In the just-released blockbuster movie “The Martian”, Matt Damon’s character is left stranded on Mars, and struggling to remain alive. So he would have been happy to hear about a recent design competition that saw teams around the world submit designs for astronaut housing in space.

Israeli design team Tridom won honorable mention in NASA’s 3D Printed Habitat Challenge for their ‘Bubble Base’ model (pictured below).

The challenge, hosted by NASA and America Makes, America’s 3D Printing Institute, called for 3D printed housing designs that could be made suitable for deep space exploration, including life on Mars.

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Bubble Base

Bubble Base, an Israeli designed model for a Mars habitat won honorable mention in a NASA competition.

One of 162 contestants and 30 finalists, Tridom, a Tel Aviv-based construction robot company, competed against leading international architectural and engineering firms, some of which specialize in space engineering.

Tridom team leaders Yaron Schwarcz and Lior Aharoni presented a design of an inflatable structure that could be blown-up with a small amount of liquefied natural gas once on the red planet. Then a swarm of drones would sinter quartz-rich, Martian sand into blocks and fix them to their appointed location within the dome structure.

The winning team, SEArch/Clouds Architecture Office, a New York-based architecture and space research collective, designed a fin-shaped ‘Ice House’ whose multi-layered shell of ice would house a more hospitable environment, rich in water and minerals. Other finalists submitted plans that used prefabricated folding panels, glass shells and underground modules.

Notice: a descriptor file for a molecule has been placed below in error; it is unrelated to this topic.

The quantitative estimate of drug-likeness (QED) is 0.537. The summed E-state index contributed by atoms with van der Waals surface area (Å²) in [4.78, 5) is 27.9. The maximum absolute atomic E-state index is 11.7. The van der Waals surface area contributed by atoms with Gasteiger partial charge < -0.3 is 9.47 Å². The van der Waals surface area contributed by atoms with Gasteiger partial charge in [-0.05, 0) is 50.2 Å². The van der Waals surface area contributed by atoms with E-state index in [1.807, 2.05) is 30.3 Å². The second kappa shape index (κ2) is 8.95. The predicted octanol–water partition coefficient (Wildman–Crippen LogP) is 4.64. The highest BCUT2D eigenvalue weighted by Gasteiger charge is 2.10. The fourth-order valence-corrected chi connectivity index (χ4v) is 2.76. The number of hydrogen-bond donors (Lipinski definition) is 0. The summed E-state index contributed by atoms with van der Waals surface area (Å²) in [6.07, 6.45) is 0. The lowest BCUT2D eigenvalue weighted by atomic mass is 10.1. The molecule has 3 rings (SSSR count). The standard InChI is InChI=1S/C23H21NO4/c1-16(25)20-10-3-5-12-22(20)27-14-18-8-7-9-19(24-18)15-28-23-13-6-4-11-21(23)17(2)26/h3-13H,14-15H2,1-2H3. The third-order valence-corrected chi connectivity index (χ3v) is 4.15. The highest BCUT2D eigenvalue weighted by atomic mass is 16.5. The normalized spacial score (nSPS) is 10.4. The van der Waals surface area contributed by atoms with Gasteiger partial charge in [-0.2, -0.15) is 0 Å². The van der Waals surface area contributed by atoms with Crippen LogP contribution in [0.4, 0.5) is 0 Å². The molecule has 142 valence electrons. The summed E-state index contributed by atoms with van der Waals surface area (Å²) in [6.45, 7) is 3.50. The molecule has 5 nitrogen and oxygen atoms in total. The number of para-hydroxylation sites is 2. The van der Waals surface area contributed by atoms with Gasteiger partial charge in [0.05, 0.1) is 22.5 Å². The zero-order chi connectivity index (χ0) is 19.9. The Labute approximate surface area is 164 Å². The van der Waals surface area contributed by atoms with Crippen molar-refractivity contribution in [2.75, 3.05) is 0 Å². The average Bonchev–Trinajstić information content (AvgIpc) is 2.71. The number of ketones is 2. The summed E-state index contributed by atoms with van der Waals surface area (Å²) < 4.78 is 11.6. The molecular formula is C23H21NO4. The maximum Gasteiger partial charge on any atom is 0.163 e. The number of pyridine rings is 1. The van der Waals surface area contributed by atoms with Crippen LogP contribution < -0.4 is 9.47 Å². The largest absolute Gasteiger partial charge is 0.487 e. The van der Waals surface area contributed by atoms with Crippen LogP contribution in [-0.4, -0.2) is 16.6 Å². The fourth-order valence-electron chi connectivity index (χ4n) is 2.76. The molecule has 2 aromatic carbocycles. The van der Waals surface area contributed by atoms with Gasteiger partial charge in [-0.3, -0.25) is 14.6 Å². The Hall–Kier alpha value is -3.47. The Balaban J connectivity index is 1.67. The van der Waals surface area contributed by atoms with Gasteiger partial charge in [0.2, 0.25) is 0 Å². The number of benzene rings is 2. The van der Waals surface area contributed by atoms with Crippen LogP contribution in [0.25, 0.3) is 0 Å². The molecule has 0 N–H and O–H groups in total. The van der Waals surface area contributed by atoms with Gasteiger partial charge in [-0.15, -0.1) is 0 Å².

Competing teams had to take into consideration environmental concerns, such as exposure to radiation and high temperatures, while also considering how their habitats could be transported to Mars. Designers also had to incorporate traditional architectural necessities such as gardens, communal and private spaces, and of course, a gym. Almost all teams used robots or drones in the assembly process.

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The challenge, which was announced in May of this year, is part of a three-phase competition created by NASA and America Makes to develop 3D printing and additive construction technology for housing solutions on Earth and beyond.


Ice House, the winning design by Search/Clouds, proposed an igloo-like shell that would house a more hospitable environment.

“The future possibilities for 3D printing are inspiring, and the technology is extremely important to deep space exploration,” said Sam Ortega, Manager of the Centennial Challenges Program at NASA. “This challenge definitely raises the bar from what we are currently capable of, and we are excited to see what the Maker community does with it.”

The award ceremony that was held at Makers Faire in New York on September 27th, marked the closing of the first phase, in which Search/Clouds won $50,000. The next phase asks candidates to use indigenous materials and recyclables, while the final phase calls for the construction of full-scale habitats. Each of the subsequent stages offers up a $1.1 million prize.

The ‘Bubble Base’ design was completed by the Tridom team with the help of Bezalel Academy of Arts and Design architecture graduate Helen Wexler.

Photos: NASA

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